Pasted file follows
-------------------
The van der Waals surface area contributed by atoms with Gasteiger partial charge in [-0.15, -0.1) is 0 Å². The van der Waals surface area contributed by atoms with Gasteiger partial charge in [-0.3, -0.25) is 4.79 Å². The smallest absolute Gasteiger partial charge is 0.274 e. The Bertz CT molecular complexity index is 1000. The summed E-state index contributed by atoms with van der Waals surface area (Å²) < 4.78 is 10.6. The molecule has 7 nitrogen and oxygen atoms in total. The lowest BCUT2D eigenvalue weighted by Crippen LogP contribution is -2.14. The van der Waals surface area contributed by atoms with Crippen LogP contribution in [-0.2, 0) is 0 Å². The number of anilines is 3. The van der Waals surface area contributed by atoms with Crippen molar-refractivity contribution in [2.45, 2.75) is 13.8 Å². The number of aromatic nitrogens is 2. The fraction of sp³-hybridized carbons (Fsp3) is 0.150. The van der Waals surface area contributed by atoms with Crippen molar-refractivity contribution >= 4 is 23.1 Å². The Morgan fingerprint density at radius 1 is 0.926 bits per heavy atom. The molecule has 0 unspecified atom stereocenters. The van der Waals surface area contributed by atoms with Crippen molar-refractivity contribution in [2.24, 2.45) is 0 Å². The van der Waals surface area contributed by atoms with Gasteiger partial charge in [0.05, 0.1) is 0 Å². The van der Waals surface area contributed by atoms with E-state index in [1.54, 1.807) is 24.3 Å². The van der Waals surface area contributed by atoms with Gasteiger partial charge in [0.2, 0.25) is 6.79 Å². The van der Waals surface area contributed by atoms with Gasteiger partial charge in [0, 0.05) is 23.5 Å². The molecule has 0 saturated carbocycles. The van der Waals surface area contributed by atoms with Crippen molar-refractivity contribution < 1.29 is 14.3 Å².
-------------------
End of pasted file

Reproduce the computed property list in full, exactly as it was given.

The van der Waals surface area contributed by atoms with Gasteiger partial charge in [-0.15, -0.1) is 0 Å². The van der Waals surface area contributed by atoms with Gasteiger partial charge in [-0.3, -0.25) is 4.79 Å². The smallest absolute Gasteiger partial charge is 0.274 e. The Bertz CT molecular complexity index is 1000. The summed E-state index contributed by atoms with van der Waals surface area (Å²) < 4.78 is 10.6. The molecule has 7 nitrogen and oxygen atoms in total. The lowest BCUT2D eigenvalue weighted by Crippen LogP contribution is -2.14. The van der Waals surface area contributed by atoms with Crippen LogP contribution in [-0.2, 0) is 0 Å². The number of anilines is 3. The van der Waals surface area contributed by atoms with Crippen molar-refractivity contribution in [2.45, 2.75) is 13.8 Å². The number of aromatic nitrogens is 2. The fraction of sp³-hybridized carbons (Fsp3) is 0.150. The van der Waals surface area contributed by atoms with Crippen molar-refractivity contribution >= 4 is 23.1 Å². The Morgan fingerprint density at radius 1 is 0.926 bits per heavy atom. The molecule has 0 unspecified atom stereocenters. The van der Waals surface area contributed by atoms with Crippen molar-refractivity contribution in [2.24, 2.45) is 0 Å². The van der Waals surface area contributed by atoms with Gasteiger partial charge in [0.05, 0.1) is 0 Å². The van der Waals surface area contributed by atoms with E-state index in [1.54, 1.807) is 24.3 Å². The van der Waals surface area contributed by atoms with Gasteiger partial charge in [0.2, 0.25) is 6.79 Å². The van der Waals surface area contributed by atoms with Gasteiger partial charge in [0, 0.05) is 23.5 Å². The molecule has 0 saturated carbocycles. The van der Waals surface area contributed by atoms with Crippen molar-refractivity contribution < 1.29 is 14.3 Å².